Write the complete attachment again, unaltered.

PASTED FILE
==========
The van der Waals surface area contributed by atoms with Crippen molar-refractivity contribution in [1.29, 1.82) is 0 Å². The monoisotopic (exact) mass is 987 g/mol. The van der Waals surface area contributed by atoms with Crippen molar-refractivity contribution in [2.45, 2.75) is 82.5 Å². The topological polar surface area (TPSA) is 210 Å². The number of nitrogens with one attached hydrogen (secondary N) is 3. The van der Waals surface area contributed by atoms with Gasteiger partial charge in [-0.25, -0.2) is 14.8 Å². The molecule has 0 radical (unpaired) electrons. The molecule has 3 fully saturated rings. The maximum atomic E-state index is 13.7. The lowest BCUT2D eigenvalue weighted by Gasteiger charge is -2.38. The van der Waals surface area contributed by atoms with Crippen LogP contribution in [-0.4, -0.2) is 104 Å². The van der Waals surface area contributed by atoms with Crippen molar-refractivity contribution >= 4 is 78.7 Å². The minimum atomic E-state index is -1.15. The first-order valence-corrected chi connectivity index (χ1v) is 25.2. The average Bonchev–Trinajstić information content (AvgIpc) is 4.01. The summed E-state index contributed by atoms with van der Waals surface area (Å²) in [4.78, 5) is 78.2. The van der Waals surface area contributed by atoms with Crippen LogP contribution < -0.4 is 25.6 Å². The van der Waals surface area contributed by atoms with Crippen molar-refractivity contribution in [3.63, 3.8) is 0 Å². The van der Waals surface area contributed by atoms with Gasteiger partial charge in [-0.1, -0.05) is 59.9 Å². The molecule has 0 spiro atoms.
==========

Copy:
The van der Waals surface area contributed by atoms with Crippen molar-refractivity contribution in [1.29, 1.82) is 0 Å². The monoisotopic (exact) mass is 987 g/mol. The van der Waals surface area contributed by atoms with Crippen molar-refractivity contribution in [2.45, 2.75) is 82.5 Å². The topological polar surface area (TPSA) is 210 Å². The number of nitrogens with one attached hydrogen (secondary N) is 3. The van der Waals surface area contributed by atoms with Gasteiger partial charge in [-0.25, -0.2) is 14.8 Å². The molecule has 0 radical (unpaired) electrons. The molecule has 3 fully saturated rings. The maximum atomic E-state index is 13.7. The lowest BCUT2D eigenvalue weighted by Gasteiger charge is -2.38. The van der Waals surface area contributed by atoms with Crippen LogP contribution in [-0.4, -0.2) is 104 Å². The van der Waals surface area contributed by atoms with Crippen molar-refractivity contribution >= 4 is 78.7 Å². The minimum atomic E-state index is -1.15. The first-order valence-corrected chi connectivity index (χ1v) is 25.2. The average Bonchev–Trinajstić information content (AvgIpc) is 4.01. The summed E-state index contributed by atoms with van der Waals surface area (Å²) in [4.78, 5) is 78.2. The van der Waals surface area contributed by atoms with Crippen LogP contribution < -0.4 is 25.6 Å². The van der Waals surface area contributed by atoms with Crippen molar-refractivity contribution in [3.63, 3.8) is 0 Å². The van der Waals surface area contributed by atoms with Gasteiger partial charge in [-0.1, -0.05) is 59.9 Å². The molecule has 0 spiro atoms.